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Sen. Bye Promotes Legislation Adopting New Parking Signs for People with Disabilities

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State Sen. Beth Bye, who represents West Hartford as well as Bloomfield, Burlington, and Farmington, said that the updated signs would be phased in at no additional cost to taxpayers and businesses.

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Courtesy image


State Sen. Beth Bye (D-West Hartford) joined  Gov. Dannel P. Malloy Friday in announcing that the governor has introduced legislation designed to modernize the signage that designates reserved parking spaces for people with disabilities.

The updated symbol and language, called for by advocates internationally, is more reflective of the diverse community of those who utilize the accessible parking spaces.

“Symbols and words have meaning in our society. When we change certain symbols and words, we help change and improve our understanding of the world around us,” said Sen. Bye, who was an early proponent of the new sign. “This change – which was proposed last summer by a constituent of mine, which I publicly endorsed last fall, and which is now being promoted by the governor – will make a meaningful difference in the lives of Connecticut residents.”

Under the proposal, the updated signs will only be installed at times when a new accessible parking space is being created or when an old sign is damaged or weathered and needs to be replaced. As such, the revamped signs will come at no additional cost to taxpayers or businesses.

“For decades, Connecticut has been at the forefront in fighting discrimination against persons with disabilities, and this proposal is just one small, simple change that we can make. Even though it will have zero costs, it can have an important long-term impact by fostering a deeper understanding of accessibility,” Gov. Malloy said.

The current access symbol is nearly half a century old, depicting a symbol of a stationary individual.  The new symbol, known globally as the ‘Modified International Symbol of Access,’ suggests independence and engagement, placing the visual focus from the wheelchair to the individual. In addition to adopting the updated symbol, Gov. Malloy’s legislation will remove the out-of-date word “handicapped” from the signs and replace it with the word “reserved.”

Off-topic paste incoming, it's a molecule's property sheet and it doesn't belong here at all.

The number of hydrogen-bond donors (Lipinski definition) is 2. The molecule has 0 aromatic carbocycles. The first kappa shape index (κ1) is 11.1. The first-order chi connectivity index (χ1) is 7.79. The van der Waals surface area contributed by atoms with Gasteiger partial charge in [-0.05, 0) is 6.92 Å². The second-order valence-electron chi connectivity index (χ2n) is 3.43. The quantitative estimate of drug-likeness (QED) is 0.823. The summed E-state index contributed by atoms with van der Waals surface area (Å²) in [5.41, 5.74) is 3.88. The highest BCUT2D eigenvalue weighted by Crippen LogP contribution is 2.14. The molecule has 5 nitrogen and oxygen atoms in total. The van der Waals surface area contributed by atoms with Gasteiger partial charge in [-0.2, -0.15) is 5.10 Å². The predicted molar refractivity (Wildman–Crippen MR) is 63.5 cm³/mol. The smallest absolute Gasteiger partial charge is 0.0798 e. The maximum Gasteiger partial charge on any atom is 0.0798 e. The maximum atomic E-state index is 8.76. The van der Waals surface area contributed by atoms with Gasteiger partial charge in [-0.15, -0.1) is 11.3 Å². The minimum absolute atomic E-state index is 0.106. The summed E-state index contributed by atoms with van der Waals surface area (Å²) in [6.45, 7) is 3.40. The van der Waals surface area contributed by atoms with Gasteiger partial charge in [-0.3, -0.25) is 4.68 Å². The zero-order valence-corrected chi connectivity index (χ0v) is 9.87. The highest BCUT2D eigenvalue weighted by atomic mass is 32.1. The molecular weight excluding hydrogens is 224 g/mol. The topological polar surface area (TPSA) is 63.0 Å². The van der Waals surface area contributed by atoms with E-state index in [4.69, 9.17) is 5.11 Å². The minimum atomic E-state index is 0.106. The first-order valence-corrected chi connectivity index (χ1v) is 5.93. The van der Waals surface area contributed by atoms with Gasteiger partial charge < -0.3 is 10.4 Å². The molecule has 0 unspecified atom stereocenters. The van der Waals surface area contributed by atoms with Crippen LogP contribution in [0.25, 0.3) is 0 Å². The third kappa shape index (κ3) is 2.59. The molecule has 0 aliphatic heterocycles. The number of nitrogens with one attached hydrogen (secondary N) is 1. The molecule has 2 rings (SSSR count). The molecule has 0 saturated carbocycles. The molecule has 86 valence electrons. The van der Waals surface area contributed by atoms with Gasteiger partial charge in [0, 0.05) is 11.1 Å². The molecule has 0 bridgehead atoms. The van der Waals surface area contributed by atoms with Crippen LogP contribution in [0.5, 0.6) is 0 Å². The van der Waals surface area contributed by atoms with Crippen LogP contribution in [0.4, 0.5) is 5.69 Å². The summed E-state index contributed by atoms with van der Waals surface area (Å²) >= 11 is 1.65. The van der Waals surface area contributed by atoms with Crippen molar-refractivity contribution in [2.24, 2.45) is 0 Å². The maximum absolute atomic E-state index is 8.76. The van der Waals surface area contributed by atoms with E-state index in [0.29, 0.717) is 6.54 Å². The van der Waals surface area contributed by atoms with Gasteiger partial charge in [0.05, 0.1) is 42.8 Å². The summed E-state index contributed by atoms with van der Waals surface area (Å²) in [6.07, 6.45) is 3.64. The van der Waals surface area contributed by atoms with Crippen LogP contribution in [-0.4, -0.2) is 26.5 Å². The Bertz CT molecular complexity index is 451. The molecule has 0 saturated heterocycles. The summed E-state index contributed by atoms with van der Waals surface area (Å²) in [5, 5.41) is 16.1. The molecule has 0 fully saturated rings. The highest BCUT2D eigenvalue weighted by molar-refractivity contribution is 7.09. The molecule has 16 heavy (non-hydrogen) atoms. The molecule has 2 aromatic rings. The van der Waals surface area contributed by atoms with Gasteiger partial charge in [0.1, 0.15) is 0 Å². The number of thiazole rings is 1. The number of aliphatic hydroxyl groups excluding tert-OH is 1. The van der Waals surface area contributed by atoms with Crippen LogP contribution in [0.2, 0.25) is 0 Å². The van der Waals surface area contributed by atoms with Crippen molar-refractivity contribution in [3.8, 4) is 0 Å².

Last year, the State of New York adopted similar legislation replacing the outdated symbol with the modernized version, and many small businesses in Connecticut have already begun voluntarily making this change.

One of Connecticut’s larger businesses, Cigna, has already decided to begin voluntarily converting their signage to the modernized version at their locations in the state. The city of Phoenix, Arizona has also adopted the new symbol.

“I’m excited to work along with the governor in changing our handicapped symbol to one that displays both physical and mental independence,” Jonathan Slifka, the governor’s Liaison to the Disability Community, said. “It is my sincere hope that we can all view the spirit of the sign rather than the literal vision and agree that this change is appropriate and long overdue.”

Stephen Morris, the executive director of Favarh, The Arc of Farmington Valley, started a campaign last fall called “Change the Sign, Change the Attitude” to promote adoption of the new design in Connecticut. He also created an online petition that to date has over 2,000 signatures.

“Changing the accessible parking sign is not the biggest nor the most important disability-related issue that we face as a state. However it is important to my friends at Favarh and to more than 2,000 people who signed our petition. It’s also important to the degree that it will bring much needed attention to larger issues such as the misuse of accessible parking spots and the inaccessibility of many buildings and public places in our community,” Morris said. “We may all need an accessible community at some point in our lives. This isn’t just about changing a parking sign, it’s about public awareness of disability issues. And this isn’t about changing the community for a few of us. It is about improving the community for all of us.”

The governor’s legislation is House Bill 5050, An Act Modernizing the Symbol of Access for Persons with Disabilities. It is has been referred to the Government Administration and Elections Committee for consideration.

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